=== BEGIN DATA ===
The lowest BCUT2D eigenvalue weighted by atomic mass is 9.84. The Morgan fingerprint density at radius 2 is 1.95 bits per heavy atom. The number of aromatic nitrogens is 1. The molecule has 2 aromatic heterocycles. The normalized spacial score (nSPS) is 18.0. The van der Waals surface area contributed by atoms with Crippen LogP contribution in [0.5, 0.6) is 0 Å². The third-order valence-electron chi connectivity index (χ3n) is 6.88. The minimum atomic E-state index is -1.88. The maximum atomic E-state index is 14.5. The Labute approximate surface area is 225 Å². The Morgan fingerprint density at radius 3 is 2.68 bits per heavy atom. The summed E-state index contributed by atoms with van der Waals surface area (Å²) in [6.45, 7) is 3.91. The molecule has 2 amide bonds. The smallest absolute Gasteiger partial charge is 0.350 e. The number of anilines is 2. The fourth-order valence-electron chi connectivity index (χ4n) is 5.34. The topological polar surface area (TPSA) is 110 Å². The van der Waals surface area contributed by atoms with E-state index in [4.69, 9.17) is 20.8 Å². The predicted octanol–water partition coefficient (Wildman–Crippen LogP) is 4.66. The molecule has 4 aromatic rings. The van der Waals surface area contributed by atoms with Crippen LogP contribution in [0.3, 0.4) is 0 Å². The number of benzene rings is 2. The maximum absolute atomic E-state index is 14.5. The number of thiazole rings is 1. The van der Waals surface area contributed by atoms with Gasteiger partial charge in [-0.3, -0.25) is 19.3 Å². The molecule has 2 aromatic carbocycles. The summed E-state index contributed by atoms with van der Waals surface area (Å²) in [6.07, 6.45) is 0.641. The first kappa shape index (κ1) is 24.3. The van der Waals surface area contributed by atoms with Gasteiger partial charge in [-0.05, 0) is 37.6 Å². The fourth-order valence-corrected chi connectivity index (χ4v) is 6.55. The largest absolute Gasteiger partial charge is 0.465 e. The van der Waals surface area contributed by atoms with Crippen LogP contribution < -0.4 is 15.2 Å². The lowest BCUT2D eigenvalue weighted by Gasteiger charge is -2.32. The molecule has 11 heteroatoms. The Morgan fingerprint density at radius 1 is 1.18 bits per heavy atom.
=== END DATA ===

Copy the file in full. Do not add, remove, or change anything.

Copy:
The lowest BCUT2D eigenvalue weighted by atomic mass is 9.84. The Morgan fingerprint density at radius 2 is 1.95 bits per heavy atom. The number of aromatic nitrogens is 1. The molecule has 2 aromatic heterocycles. The normalized spacial score (nSPS) is 18.0. The van der Waals surface area contributed by atoms with Crippen LogP contribution in [0.5, 0.6) is 0 Å². The third-order valence-electron chi connectivity index (χ3n) is 6.88. The minimum atomic E-state index is -1.88. The maximum atomic E-state index is 14.5. The Labute approximate surface area is 225 Å². The Morgan fingerprint density at radius 3 is 2.68 bits per heavy atom. The summed E-state index contributed by atoms with van der Waals surface area (Å²) in [6.45, 7) is 3.91. The molecule has 2 amide bonds. The smallest absolute Gasteiger partial charge is 0.350 e. The number of anilines is 2. The fourth-order valence-electron chi connectivity index (χ4n) is 5.34. The topological polar surface area (TPSA) is 110 Å². The van der Waals surface area contributed by atoms with E-state index in [4.69, 9.17) is 20.8 Å². The predicted octanol–water partition coefficient (Wildman–Crippen LogP) is 4.66. The molecule has 4 aromatic rings. The van der Waals surface area contributed by atoms with Crippen LogP contribution in [0.3, 0.4) is 0 Å². The number of benzene rings is 2. The maximum absolute atomic E-state index is 14.5. The number of thiazole rings is 1. The van der Waals surface area contributed by atoms with Gasteiger partial charge in [-0.3, -0.25) is 19.3 Å². The molecule has 2 aromatic carbocycles. The summed E-state index contributed by atoms with van der Waals surface area (Å²) in [6.07, 6.45) is 0.641. The first kappa shape index (κ1) is 24.3. The van der Waals surface area contributed by atoms with Gasteiger partial charge in [-0.05, 0) is 37.6 Å². The fourth-order valence-corrected chi connectivity index (χ4v) is 6.55. The largest absolute Gasteiger partial charge is 0.465 e. The van der Waals surface area contributed by atoms with Crippen LogP contribution < -0.4 is 15.2 Å². The lowest BCUT2D eigenvalue weighted by Gasteiger charge is -2.32. The molecule has 11 heteroatoms. The Morgan fingerprint density at radius 1 is 1.18 bits per heavy atom.